Eileen's been changing the world too. I don't have the depth of connection with the Unified communications group that I used to, and this week I realized that I miss that. My American colleagues seem to thrive on large does of hyperbole - but it makes me feel a bit queasy. So when I say that what we have in the pipeline for UC is world changing, revolutionary stuff that is after my usual British reserve has been applied. Eileen's been kicking in the doors of the UC product team to get access to some of this stuff for the UK. It does amaze me quite how much she's able to get done - while I'm feeling punch-drunk from the technical sessions, and jet lagged and generally not firing on all cylinders other people are changing the world. In a few minutes I head back to the airport to catch the nerd bird out of here. It will be my last British Airways flight until I start using up the quarter of a million air miles I've built up. And no this isn't because of BA's recent decision to sting anyone who divides their luggage between two bags. All their frequent flyer club's page suggests all trips earn status points, they don't credit them on the fares Microsoft book. When I complained BA had gerrymandered my status points in 2005 they wrote back and said they'd rather lose my custom than fix things. And when a flurry of flights with them got me "Silver" status in 2006 I found BA deducted status points after I qualified. So my future flights will be with the lovely people at Scandinavian Would anyone ever do a "BA change the world or go home " shirt. Not very likely.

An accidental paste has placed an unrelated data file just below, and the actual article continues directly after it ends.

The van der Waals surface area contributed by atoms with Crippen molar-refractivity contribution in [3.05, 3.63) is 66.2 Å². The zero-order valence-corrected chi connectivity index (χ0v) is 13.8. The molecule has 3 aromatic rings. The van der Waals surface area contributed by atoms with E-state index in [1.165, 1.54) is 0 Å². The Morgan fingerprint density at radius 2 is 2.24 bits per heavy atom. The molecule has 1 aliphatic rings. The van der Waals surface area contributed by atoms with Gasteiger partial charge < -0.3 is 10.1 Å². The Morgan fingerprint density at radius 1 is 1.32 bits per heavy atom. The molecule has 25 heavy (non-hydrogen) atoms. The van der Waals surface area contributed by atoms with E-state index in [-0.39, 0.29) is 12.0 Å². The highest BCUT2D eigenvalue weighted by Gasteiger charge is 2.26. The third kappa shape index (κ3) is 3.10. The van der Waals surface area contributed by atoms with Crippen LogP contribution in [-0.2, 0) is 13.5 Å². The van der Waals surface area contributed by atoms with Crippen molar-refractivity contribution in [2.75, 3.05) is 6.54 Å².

No this isn't a reference to my home life and the fact the refuse is collected today.
I've been running an experiment. Since my move to Exchange 2007 I've had a bigger mailbox, so I tried not emptying my deleted items folder to see how long it would take before the new mailbox filled up. This morning I signed into OWA at home to check my calendar and got the message that my mailbox was nearly full. Nice attention-getter, and a much better mail from the server. With so many items arriving by RSS a large proportion of the mail in my deleted Items never gets marked as read ... but I was surprised the counter got past 6000.